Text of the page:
The U.S. Air Force is dropping plans to build a new ground-surveillance aircraft, opting instead to begin developing an advanced battle management system that can fuse threat information from various new and existing sensors to provide a comprehensive view of the battlespace.

Air Force Undersecretary Matthew Donovan said the service’s $156.3-billion fiscal year 2019 budget request, unveiled Feb. 12, contains no money to replace the aging E-8C JSTARS ground-surveillance aircraft with a modified civil jet. Rather, the budget focuses on the new battle management system. 

The E-8C JSTARS. (Air Force photo)
The E-8C JSTARS. (Air Force photo)

Potential adversaries are fielding advanced air defenses, prompting the Air Force to focus more on creating secure information networks and less on acquiring aircraft that will not survive in contested environments.

The Air Force envisions that the new battle management system will be fielded in three increments and will integrate data from air-, ground-, sea- and space-based sensors.

“It’s all about the networks,” Donovan said at the Air Force Association’s Mitchell Institute for Aerospace Studies. “The key on this is really going to be advanced data links and network connectivity. It’s not necessarily a new airplane; it’s sort of pulling it all together in a different way.”

Maj. Gen. John Pletcher, the Air Force’s deputy assistant secretary for budget, said later at a Pentagon press briefing that the first increment might involve adding existing sensors to additional aircraft, such as the unmanned MQ-9 Reaper. The second and third increments are still being defined.

Boeing [BA], Lockheed Martin [LMT] and Northrop Grumman [NOC] have been vying to provide the JSTARS replacement. But the Air Force revealed in September that it had begun exploring whether a different approach might be more effective in highly contested environments (Defense Daily, Sept. 12, 2017).

The Air Force’s decision drew criticism from congressional advocates of a JSTARS replacement.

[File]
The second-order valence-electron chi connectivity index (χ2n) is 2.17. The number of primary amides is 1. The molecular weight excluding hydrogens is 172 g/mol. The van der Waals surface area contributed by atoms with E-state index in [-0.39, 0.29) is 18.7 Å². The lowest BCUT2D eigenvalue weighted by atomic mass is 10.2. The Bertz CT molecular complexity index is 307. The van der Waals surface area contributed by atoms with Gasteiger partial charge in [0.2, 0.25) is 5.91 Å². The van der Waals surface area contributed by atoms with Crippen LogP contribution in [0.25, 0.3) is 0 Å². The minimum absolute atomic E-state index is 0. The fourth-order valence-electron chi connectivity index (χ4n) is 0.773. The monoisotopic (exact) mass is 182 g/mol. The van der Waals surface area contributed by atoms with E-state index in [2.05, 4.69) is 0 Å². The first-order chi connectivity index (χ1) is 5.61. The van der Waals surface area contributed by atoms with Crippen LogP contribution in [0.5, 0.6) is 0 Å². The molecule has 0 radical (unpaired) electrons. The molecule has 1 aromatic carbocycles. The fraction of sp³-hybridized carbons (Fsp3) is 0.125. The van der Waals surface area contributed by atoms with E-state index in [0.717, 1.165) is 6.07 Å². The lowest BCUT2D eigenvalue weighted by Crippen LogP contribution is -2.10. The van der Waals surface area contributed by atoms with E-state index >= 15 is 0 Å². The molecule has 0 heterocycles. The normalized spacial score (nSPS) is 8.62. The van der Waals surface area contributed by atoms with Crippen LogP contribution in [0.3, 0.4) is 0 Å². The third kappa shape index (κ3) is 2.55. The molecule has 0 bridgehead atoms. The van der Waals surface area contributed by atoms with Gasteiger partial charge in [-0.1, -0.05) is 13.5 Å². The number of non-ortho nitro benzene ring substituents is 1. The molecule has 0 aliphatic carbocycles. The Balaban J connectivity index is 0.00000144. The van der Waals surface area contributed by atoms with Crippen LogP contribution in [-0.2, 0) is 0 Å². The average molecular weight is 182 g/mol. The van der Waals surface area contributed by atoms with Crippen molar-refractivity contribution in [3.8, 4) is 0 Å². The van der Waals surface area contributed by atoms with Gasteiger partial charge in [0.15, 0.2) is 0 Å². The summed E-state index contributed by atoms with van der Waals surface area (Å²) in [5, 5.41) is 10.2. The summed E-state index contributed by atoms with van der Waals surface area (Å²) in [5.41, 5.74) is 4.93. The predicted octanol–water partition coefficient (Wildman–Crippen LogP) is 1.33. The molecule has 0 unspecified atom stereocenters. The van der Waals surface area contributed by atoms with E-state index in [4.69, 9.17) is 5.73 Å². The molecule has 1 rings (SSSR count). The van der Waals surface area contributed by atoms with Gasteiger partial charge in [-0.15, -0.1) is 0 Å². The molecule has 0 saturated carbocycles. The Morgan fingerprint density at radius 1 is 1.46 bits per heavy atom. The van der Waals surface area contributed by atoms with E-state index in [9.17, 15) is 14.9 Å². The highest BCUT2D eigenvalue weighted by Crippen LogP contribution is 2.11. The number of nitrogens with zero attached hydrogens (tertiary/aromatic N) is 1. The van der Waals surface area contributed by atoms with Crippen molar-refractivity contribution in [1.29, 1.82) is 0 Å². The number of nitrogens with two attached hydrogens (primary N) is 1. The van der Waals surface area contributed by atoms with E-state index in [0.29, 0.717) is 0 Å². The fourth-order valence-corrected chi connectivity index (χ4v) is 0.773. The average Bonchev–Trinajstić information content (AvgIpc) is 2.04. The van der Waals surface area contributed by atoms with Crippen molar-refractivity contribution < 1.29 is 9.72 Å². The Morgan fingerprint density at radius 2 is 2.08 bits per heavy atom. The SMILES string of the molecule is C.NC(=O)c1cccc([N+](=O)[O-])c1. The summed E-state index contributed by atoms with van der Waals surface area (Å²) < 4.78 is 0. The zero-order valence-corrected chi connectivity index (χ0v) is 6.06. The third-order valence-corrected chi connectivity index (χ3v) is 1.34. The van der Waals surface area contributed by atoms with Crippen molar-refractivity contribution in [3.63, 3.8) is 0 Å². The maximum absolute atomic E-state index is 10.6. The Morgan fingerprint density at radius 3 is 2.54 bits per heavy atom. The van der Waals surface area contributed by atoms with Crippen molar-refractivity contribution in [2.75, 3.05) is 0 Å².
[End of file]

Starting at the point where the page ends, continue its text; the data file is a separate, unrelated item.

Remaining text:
“Not only have taxpayers already spent more than $600 million on the recapitalization of this vital intelligence, surveillance and reconnaissance platform, but most importantly, our warfighters need the capabilities it provides today,” Sen. Johnny Isakson (R-Ga.) said in a statement. “I am not confident in the proposed Air Force strategy of intelligence collection through various platforms that would require significant investments in network infrastructure when its own F-22, one of the most advanced fighter aircraft in the world, has difficulties transmitting data to other platforms.”

The Air Force also announced plans to re-engine the aging B-52 bomber to keep it in service until 2050. The Air Force wants to begin retiring its other two bombers, the B-1 and B-2, when it starts fielding the new Northrop Grumman-built B-21 in the mid-2020s.

Donovan said the stealthy B-21 will meet the need for a penetrating bomber, while the B-52 will serve as a standoff bomber that uses munitions to do penetration.

“The B-52 is great standoff platform,” the former F-15 pilot said. “It can carry a lot of weapons.”

The budget provides $2.3 billion for the B-21’s continued development, up from the Air Force’s $2 billion request in FY 2018. The program completed a preliminary design review in early 2017 and will undergo its next major design review in FY 2019.

The Air Force budget calls for buying 48 F-35A Lightning IIs and 15 KC-46A tankers and starting procurement of the HH-60W Combat Rescue Helicopter. Upgrades to the F-22, F-15 and F-16 would continue.

The budget also supports the selection of prime contractors for the T-X trainer aircraft program and the UH-1N Huey helicopter replacement program.

For space, the budget would forego buying the seventh and eighth Space Based Infrared System (SBIRS) missile-warning satellites in favor of developing a new, more survivable Next Generation Overhead Persistent Infrared System. It would also fund five Evolved Expendable Launch Vehicles.

The Air Force seeks an 8 percent increase in overall space funding and a 33 percent increase in space research and development.